Laura Gallup is the marketing and events coordinator for the Ithaca Farmers Market as well as the managing editor of Edible Finger Lakes magazine. She lives in Ithaca but grew up eating strawberries by the bucketful on her dad’s farm in Hector. In this new column, Laura will be sharing tips on how you can eat locally year-round.
Before the pains of overeating even set in after Thanksgiving dinner, many Americans start thinking about shopping for holiday gifts on Black Friday. If you’re not already in line at Walmart, Best Buy or Target – consider what your local farmers and artisans have to offer on Small Business Saturday.
From their booth at the Ithaca Farmers, Bright Raven Farm & Apiary sells chunks of honeycomb and glass jars full of raw, beautiful honey made by bees on their farm in Jacksonville, NY, and five other bee yards on properties west of Cayuga Lake. The jars come in different sizes and shades of gold – ranging from light yellow, to burnt orange, to almost brown. Co-owner Teresa Vanek says that the color differences come from the type of plant that the bees were feeding on at the time the honey was harvested. “Unlike bigger honey farms that harvest once or twice a year, we do lots of micro-harvests to highlight different varietals,” says Teresa.
Every small batch is created either from the nectar of one specific type of flower – such as Basswood, Goldenrod or Sumac – or from a range of flowers that were blooming at the same time. The practice highlights how each source will produce a slightly different product – each with its own specific flavor, texture and smell. Some are mildly spicy, others hold up well in marinades and some smell faintly like the flower they were derived from.
This year the duo also produced new products like seeded honey – where sweet, sticky honey is mixed with a blend of toasted seeds including sesame, hemp and anise. They’ve also been experimenting with flavor-infused products – using ginger, cinnamon and other ingredients known for their medicinal benefits.
At Bright Raven, quality is key. Unlike many store-bought brands, their honey is never exposed to extreme heat – making it raw. Teresa and co-owner Brent Welch use a cold extraction method to free the fresh honey by slicing open the wax combs with a blade. The whole frame is placed into a centrifuge which separates the honey from the wax and anything else that ended up in the combs. “Heat makes things go faster, but it messes with the flavor and the medicinal benefits,” says Brent.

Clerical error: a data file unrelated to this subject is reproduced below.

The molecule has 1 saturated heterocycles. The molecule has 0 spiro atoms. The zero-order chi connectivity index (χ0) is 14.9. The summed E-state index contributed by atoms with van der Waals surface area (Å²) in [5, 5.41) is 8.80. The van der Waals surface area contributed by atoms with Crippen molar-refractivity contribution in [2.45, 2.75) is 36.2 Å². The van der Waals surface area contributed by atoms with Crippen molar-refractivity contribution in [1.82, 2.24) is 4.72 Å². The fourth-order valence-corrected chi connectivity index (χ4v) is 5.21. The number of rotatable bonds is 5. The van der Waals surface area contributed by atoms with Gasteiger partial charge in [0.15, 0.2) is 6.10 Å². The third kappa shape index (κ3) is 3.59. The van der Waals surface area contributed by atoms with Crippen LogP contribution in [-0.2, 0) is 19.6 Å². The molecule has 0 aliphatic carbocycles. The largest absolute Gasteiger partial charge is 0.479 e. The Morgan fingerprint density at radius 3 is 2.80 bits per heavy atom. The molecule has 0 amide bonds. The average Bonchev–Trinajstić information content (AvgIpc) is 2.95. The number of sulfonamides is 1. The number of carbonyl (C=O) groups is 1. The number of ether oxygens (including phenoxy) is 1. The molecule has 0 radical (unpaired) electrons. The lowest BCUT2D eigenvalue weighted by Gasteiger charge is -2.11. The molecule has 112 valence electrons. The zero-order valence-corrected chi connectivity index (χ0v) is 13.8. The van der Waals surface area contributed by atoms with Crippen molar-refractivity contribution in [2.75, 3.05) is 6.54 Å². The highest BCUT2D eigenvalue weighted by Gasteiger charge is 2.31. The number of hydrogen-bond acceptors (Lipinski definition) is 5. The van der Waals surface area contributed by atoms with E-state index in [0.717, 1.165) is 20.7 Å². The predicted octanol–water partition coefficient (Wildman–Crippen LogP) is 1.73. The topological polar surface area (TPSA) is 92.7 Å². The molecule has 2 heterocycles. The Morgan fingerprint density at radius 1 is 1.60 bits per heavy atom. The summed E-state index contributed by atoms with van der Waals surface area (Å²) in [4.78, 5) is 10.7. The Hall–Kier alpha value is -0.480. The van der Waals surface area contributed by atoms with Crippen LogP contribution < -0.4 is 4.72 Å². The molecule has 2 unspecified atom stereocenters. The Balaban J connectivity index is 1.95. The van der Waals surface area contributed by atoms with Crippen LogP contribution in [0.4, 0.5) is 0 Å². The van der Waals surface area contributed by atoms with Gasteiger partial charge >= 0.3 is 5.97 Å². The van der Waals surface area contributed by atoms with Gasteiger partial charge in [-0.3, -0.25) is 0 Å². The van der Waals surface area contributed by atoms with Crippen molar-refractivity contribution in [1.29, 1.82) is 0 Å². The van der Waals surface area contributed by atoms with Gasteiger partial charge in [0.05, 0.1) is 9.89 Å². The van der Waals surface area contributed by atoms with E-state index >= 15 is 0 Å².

If you’re looking for the ultimate unprocessed option – the couple also sell segments of honeycomb. It can be sliced and consumed as is, including the wax. “When you eat it straight, it kind of feels like chewing gum,” says Teresa. “It also goes great with a cheese plate or spread on warm toast.”
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The beekeeper’s job during the winter is to keep the hive entrance clear while also protecting against bears, skunks and mice – which can all destroy a hive. “In the good ole’ days bee losses during the winter were usually around 10%, now they’re all over the place,” says Brent. The couple says that last year their bee death rate was at an all-time low around 10%, but in past years it’s reached 80%. Aside from destructive critters – diseases and moisture in the hive can also be devastating.
Teresa says the bees don’t exactly hibernate, but cluster around the queen and flap their wings to keep everyone warm. “It’s more like dislocating their shoulders over and over,” Brent explains.
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The middle of the cluster stays a toasty 80 degrees, while the outside is around 40 degrees, with the whole colony continuously rotating positions. “They mostly just eat their reserves of honey and try to stay alive,” says Teresa. In January the bees begin raising their young, and when it gets into the 60’s they will start searching for nectar and pollen again.
If you choose to shop locally this year, there’s no shortage of amazing gifts to choose from. At the Ithaca Farmers Market this includes wooden cutting boards, home goods, art, clothing, jewelry, kitchen utensils, leather goods, pottery, cheese, wine, cider, jelly and other condiments, kids toys, soap, skincare, mittens, ornaments, wreaths and honey!
The Ithaca Farmers Market runs every Saturday outdoors at the Steamboat Landing pavilion until Dec. 21, and picks back up indoors at the Triphammer Marketplace on Jan. 4. On Saturday, November 30th there is a special “Small Business Saturday” celebration including music from Travis Knapp, a free Bingo game for kids and a canned food drive to benefit Friendship Donations Network.